Positive attitude is everything for VPD’s Wheeler

Published 5:26 pm Sunday, September 6, 2015

Alberta Wheeler greets her “customers” with a smile, even though most of them aren’t happy to meet her.

Wheeler, a booking officer at the Vicksburg Police Department, offers a calming voice and a beaming smile to every inmate brought before her.

“You’ve got to be a real people person to deal with everything that comes through here,” Wheeler said.

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Vicksburg Police Chief Walter Armstrong commended Wheeler’s positive attitude in dealing with people who aren’t always excited to see her.

“She’s always been that way. It doesn’t matter that she’s putting someone in a jail cell. She’s always treating them with respect, even if some of them are not very kind when they come inside,”

Most people are upset at the officer who arrested them when they come in the backdoor of the police department, she said, but Wheeler greets them happily just the same.

“For some reason I felt like God put me back here to lead somebody in the right direction. Not everybody who comes through here is a criminal,” she said.

Of course as with all businesses, Wheeler has her regulars. Some come through after being arrested on major or minor offenses multiple times a year or in some cases several times a month.

“I try to help them. I’d rather see them outside than in here,” Wheeler said.

Friday, an intoxicated regular came in about noon, barely able to stand.

“Miss Alberta, I just want to talk to you,” he said as someone else stood in line at the booking desk.

Wheeler quickly searched him, emptied his pockets and took his belt and promised to hear him out as she put him in a crowded holding cell.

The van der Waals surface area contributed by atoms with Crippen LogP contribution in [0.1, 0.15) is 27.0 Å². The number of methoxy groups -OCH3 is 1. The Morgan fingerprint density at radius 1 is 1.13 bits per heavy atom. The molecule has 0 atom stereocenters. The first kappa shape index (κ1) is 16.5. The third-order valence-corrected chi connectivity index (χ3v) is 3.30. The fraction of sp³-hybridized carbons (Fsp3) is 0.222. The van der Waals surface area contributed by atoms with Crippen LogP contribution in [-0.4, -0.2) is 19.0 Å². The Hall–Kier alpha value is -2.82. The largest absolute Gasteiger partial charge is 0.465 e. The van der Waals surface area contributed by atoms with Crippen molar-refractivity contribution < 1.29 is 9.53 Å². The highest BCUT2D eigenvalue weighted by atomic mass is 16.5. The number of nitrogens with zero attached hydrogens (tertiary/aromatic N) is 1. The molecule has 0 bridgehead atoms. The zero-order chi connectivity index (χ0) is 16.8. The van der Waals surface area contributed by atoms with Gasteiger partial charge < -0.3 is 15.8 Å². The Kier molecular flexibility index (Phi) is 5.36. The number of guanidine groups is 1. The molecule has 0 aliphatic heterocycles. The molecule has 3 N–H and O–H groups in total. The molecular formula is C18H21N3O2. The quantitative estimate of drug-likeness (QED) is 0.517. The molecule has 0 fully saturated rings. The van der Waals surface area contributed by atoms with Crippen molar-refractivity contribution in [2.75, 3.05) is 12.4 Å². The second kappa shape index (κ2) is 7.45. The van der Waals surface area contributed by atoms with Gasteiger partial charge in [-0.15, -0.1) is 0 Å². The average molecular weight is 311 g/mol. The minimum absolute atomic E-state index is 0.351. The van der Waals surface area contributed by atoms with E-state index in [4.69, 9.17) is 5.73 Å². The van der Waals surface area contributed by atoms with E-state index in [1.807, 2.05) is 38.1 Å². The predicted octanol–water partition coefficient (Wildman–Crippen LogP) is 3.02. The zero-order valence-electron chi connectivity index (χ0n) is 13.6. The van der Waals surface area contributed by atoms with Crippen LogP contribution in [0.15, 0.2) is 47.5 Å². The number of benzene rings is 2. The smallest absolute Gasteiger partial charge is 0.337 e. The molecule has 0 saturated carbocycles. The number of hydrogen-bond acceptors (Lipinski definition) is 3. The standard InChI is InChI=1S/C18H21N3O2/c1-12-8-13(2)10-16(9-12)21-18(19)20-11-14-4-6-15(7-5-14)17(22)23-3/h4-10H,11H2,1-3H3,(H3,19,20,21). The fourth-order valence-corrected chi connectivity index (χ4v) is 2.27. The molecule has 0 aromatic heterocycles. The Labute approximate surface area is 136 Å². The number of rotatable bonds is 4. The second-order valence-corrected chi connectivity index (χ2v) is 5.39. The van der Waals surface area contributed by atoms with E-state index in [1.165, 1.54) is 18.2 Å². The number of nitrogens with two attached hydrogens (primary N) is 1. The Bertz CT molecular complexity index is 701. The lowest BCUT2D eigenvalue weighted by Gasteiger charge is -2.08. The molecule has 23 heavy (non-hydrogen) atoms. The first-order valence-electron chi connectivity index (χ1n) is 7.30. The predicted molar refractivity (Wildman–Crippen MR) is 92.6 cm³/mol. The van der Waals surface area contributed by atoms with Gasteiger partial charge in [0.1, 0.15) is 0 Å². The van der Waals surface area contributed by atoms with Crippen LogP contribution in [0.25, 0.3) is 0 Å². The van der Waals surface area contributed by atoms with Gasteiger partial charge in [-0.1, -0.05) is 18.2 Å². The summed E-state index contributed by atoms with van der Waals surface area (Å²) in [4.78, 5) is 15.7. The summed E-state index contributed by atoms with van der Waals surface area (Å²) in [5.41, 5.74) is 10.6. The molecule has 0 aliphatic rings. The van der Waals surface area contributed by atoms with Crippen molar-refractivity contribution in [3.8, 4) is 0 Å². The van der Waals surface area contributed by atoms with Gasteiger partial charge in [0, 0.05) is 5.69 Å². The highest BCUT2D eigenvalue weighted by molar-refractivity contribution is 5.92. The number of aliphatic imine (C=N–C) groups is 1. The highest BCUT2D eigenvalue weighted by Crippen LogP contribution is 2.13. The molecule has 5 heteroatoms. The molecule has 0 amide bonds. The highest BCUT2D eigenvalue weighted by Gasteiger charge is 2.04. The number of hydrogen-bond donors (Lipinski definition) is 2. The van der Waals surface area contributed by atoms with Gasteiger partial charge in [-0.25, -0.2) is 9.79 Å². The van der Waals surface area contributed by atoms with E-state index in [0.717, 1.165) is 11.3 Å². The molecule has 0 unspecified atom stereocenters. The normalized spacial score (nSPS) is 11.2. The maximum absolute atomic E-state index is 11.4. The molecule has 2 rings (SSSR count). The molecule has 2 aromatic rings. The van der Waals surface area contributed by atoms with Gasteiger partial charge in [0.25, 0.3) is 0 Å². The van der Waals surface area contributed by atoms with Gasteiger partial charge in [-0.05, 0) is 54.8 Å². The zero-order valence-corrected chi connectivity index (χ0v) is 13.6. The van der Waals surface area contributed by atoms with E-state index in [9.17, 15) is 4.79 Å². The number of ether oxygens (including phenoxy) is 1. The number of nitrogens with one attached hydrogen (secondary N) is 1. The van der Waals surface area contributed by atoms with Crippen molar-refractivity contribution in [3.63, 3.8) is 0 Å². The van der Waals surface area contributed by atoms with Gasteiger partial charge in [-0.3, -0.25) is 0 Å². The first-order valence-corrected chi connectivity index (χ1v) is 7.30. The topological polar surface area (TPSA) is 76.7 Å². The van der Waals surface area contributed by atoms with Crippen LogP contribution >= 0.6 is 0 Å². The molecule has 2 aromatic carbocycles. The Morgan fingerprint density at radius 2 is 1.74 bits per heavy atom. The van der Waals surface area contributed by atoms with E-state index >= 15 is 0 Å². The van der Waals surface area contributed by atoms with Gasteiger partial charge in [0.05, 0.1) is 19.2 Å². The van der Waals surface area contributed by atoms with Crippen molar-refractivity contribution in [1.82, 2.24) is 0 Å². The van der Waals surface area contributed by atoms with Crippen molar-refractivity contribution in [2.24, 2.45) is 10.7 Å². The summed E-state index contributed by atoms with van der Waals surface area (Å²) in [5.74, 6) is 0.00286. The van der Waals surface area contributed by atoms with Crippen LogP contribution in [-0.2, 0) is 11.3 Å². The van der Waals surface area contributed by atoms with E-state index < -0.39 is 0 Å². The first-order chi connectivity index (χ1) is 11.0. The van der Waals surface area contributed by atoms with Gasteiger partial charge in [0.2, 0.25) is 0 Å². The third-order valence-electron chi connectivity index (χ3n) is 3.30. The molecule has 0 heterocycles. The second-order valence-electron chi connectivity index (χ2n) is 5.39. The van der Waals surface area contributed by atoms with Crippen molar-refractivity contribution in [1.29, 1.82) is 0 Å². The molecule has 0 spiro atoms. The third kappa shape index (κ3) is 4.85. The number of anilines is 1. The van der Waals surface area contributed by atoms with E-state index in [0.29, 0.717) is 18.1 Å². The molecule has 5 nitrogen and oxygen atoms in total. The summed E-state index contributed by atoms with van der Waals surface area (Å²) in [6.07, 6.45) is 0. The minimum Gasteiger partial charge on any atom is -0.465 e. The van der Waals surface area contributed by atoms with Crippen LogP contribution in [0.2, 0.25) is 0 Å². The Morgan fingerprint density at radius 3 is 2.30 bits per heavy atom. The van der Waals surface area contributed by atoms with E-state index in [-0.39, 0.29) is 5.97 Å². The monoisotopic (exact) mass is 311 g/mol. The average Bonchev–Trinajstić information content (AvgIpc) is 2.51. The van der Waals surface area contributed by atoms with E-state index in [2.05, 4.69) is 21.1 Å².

“If they want to talk, I try to listen to them. I don’t want to ignore anybody. I get someone like that probably once or twice a week,” she said.

Before moving to the booking room, Wheeler was a front desk clerk. At night, when her shift on the desk ended, she learned the ins and outs of booking so she could make the transition.

“You deal with a lot at the front desk, but you deal with people on the street a lot more back here,” she said.

Before working at the police department, Wheeler was a shipping supervisor for Yorozu Automotive at Ceres Research and Industrial Interplex in Flowers. But when the plant closed in December 2008, Wheeler wasn’t sure what her next move would be.

“I would get out and walk six and a half miles every day for my health. I had been out of work for months. One day I walked by here and asked if they were hiring,” she said.

Armstrong said he’s glad Wheeler joined the department.

“She’s an excellent employee. She started on the front desk as a clerk. She’s a very vital employee,” he said.